10 Mar designing women
In a predominantly male-dominated field, female jewelry designers have made great strides, especially since the suffragette movement and the advent of World War II.
During our 18 years in the jewelry world, we have featured work from our favorites: Susan Belperron, Juliette Moutard (both for the house of Boivin), Line Vautrin, Marianne Ostier, Coco Chanel, Angela Cummings, Paloma Picasso, Elsa Perretti, Marina B, Marilyn Cooperman, Elizabeth Gage, Michelle Ong, and Marguerite Stix.
Here we present six wildly diverse and equally talented designers’ work currently for sale.
|Marguerite Stix (1904-1975)
Stix was Viennese. Sculptor, ceramicist, and jeweler, she is best known for her work with shells. She and her husband collected over 15,000 shells from the Pacific with which they established a rare shell gallery in NYC. Their shell jewelry was retailed at Cartier and worn by such luminaries as Jacqueline Onassis. We have a small, single owner collection of Stix shells for sale, all in pristine condition.
|Elizabeth Gage (1937-present)
Gage is a trained master goldsmith who is best known for her historical references, elaborate craftsmanship, and exquisite stones. Featured in museum exhibitions (including the Victoria and Albert in London) and in private collections such as that of Lauren Bacall, Gage has also written a book called The Unconventional Gage. The Gage earrings we offer are an iconic mix of refined inlay work and ancient intaglios.
Favoring clear, simple, natural forms, Peretti came onto the Jewelry scene in a big way in the 1970’s. Halston introduced her to Walter Hoving in 1974 and, from that time on, she designed exclusively for Tiffany. Hobnobbing with Andy Warhol, Bianca Jagger, Liza Menelli, and Helmut Newton, Peretti was able to capture the free spirited mood of that Studio 54 time. Here we present her “wave” ring in 18k gold.
|Marianne Ostier (1902-1976)
Ostier was married to a third generation Austrian jeweler. They emigrated to the U.S. in 1938 and set up Ostier Inc. in 1941, introducing three dimensional jewelry among other innovations. Ostier’s book “Jewels and the Woman” was an outspoken treatise on the proper way to wear jewelry. Her work with diamonds was perhaps her best, always featuring a light open work feel. The “leaf” pin we offer ca. 1950 is iconic Ostier.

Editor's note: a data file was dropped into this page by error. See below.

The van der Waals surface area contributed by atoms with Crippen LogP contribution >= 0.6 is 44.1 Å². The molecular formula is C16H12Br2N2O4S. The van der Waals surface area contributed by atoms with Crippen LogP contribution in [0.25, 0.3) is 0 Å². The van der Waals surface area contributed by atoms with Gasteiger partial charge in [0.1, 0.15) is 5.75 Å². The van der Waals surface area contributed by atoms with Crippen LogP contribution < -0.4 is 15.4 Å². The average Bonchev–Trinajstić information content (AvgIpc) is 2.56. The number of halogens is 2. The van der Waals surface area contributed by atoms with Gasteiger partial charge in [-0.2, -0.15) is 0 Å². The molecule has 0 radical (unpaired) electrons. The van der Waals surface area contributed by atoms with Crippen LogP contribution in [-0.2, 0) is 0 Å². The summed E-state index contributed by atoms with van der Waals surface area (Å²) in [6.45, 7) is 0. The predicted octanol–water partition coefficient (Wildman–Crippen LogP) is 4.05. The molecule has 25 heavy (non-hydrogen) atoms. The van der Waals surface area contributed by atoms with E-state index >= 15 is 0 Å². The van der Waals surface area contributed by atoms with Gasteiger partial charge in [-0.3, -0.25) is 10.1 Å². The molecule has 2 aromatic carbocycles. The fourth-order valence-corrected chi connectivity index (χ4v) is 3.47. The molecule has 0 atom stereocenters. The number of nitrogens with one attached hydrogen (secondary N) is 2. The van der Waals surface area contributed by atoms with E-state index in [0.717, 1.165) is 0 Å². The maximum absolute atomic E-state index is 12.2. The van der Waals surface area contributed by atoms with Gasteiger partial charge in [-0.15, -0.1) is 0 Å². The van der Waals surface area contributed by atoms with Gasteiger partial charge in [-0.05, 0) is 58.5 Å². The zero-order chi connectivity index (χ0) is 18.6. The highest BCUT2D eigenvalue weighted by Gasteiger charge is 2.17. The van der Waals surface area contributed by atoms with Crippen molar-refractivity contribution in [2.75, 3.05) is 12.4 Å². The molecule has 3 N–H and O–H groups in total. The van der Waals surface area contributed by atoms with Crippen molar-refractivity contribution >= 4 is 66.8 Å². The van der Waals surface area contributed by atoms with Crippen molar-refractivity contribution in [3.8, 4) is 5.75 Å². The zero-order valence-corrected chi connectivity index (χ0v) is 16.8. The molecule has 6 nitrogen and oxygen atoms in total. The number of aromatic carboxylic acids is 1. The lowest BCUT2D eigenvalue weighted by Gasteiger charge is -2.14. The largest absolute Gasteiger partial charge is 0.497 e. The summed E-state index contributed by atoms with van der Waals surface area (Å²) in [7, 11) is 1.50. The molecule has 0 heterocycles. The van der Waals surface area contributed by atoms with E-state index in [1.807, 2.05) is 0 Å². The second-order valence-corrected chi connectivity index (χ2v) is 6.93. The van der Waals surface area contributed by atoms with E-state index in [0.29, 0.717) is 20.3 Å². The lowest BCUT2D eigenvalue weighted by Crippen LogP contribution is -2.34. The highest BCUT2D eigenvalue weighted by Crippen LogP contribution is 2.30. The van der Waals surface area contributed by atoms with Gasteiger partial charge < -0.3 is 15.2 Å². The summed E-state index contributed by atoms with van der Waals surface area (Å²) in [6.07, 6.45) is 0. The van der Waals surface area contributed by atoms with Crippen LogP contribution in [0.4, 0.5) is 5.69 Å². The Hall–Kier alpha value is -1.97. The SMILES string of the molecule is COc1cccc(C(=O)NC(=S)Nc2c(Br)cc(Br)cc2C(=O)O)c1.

|Angela Cummings (1944-present)
Cummings revels in the natural world and the play of light. She uses opaque fine gemstones with iridescent mother of pearl and inlay to create a Trompe L’oeil effect. She trained with Donald Claflin at Tiffany, and left in 1984 to gain more artistic freedom. These “jaguar” earrings are inspired by the wild animal and are a great example of her mastery of the art of mosaic and inlay.
|Susan Belperron (1900-1983)
Always quoted as saying “my style is my signature,” Belperron rarely signed her work. Hers was a style that went against the jewelry of her time. Original, curvaceous, using unusual materials (rock crystal, wood, steel, chalcedony), Belperron understood the link between fashion and jewelry. Her work was favored by Hollywood stars, the aristocracy, the Duchess of Windsor. These “coquillage” earrings are featured in the book on Belperron by Ward Landrigan on page 210 and were manufactured by the workshop Darde et fils in the late fifties. They come with a certificate of authenticity.
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